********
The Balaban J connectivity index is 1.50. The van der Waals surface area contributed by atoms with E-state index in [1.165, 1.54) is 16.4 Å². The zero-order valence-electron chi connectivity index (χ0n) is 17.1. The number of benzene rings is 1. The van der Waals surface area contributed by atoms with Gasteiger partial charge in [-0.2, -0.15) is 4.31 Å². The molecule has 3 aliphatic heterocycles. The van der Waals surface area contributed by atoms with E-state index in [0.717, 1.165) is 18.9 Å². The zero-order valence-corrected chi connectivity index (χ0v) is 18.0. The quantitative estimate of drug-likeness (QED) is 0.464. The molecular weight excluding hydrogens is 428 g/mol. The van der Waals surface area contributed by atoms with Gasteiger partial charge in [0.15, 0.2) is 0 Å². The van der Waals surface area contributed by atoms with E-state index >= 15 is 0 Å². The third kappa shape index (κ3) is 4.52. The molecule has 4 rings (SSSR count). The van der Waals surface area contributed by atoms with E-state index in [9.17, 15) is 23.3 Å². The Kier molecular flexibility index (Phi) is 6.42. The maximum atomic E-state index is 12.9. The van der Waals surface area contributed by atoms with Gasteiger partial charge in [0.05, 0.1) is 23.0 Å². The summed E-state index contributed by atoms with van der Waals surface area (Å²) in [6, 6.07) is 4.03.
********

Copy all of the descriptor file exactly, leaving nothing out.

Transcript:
The Balaban J connectivity index is 1.50. The van der Waals surface area contributed by atoms with E-state index in [1.165, 1.54) is 16.4 Å². The zero-order valence-electron chi connectivity index (χ0n) is 17.1. The number of benzene rings is 1. The van der Waals surface area contributed by atoms with Gasteiger partial charge in [-0.2, -0.15) is 4.31 Å². The molecule has 3 aliphatic heterocycles. The van der Waals surface area contributed by atoms with E-state index in [0.717, 1.165) is 18.9 Å². The zero-order valence-corrected chi connectivity index (χ0v) is 18.0. The quantitative estimate of drug-likeness (QED) is 0.464. The molecular weight excluding hydrogens is 428 g/mol. The van der Waals surface area contributed by atoms with Gasteiger partial charge in [0.15, 0.2) is 0 Å². The van der Waals surface area contributed by atoms with E-state index >= 15 is 0 Å². The third kappa shape index (κ3) is 4.52. The molecule has 4 rings (SSSR count). The van der Waals surface area contributed by atoms with E-state index in [9.17, 15) is 23.3 Å². The Kier molecular flexibility index (Phi) is 6.42. The maximum atomic E-state index is 12.9. The van der Waals surface area contributed by atoms with Gasteiger partial charge in [0.05, 0.1) is 23.0 Å². The summed E-state index contributed by atoms with van der Waals surface area (Å²) in [6, 6.07) is 4.03.